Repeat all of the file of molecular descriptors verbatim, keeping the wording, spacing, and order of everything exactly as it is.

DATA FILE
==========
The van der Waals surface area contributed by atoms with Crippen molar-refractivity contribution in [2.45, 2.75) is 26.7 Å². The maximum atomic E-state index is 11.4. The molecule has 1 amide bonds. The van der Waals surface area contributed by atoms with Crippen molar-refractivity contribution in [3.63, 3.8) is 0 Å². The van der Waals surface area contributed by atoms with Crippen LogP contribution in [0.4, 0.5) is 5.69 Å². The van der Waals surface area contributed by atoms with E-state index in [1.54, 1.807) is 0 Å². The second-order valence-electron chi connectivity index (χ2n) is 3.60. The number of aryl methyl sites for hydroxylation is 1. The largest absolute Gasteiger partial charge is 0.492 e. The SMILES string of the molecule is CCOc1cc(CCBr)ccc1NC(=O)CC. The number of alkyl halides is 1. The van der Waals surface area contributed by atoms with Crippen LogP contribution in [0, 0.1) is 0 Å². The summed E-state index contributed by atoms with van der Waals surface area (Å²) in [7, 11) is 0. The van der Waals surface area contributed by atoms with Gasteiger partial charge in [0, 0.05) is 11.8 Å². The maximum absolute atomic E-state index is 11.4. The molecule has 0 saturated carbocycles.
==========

The van der Waals surface area contributed by atoms with Crippen molar-refractivity contribution in [2.45, 2.75) is 26.7 Å². The maximum atomic E-state index is 11.4. The molecule has 1 amide bonds. The van der Waals surface area contributed by atoms with Crippen molar-refractivity contribution in [3.63, 3.8) is 0 Å². The van der Waals surface area contributed by atoms with Crippen LogP contribution in [0.4, 0.5) is 5.69 Å². The van der Waals surface area contributed by atoms with E-state index in [1.54, 1.807) is 0 Å². The second-order valence-electron chi connectivity index (χ2n) is 3.60. The number of aryl methyl sites for hydroxylation is 1. The largest absolute Gasteiger partial charge is 0.492 e. The SMILES string of the molecule is CCOc1cc(CCBr)ccc1NC(=O)CC. The number of alkyl halides is 1. The van der Waals surface area contributed by atoms with Crippen LogP contribution in [0, 0.1) is 0 Å². The summed E-state index contributed by atoms with van der Waals surface area (Å²) in [7, 11) is 0. The van der Waals surface area contributed by atoms with Gasteiger partial charge in [0, 0.05) is 11.8 Å². The maximum absolute atomic E-state index is 11.4. The molecule has 0 saturated carbocycles.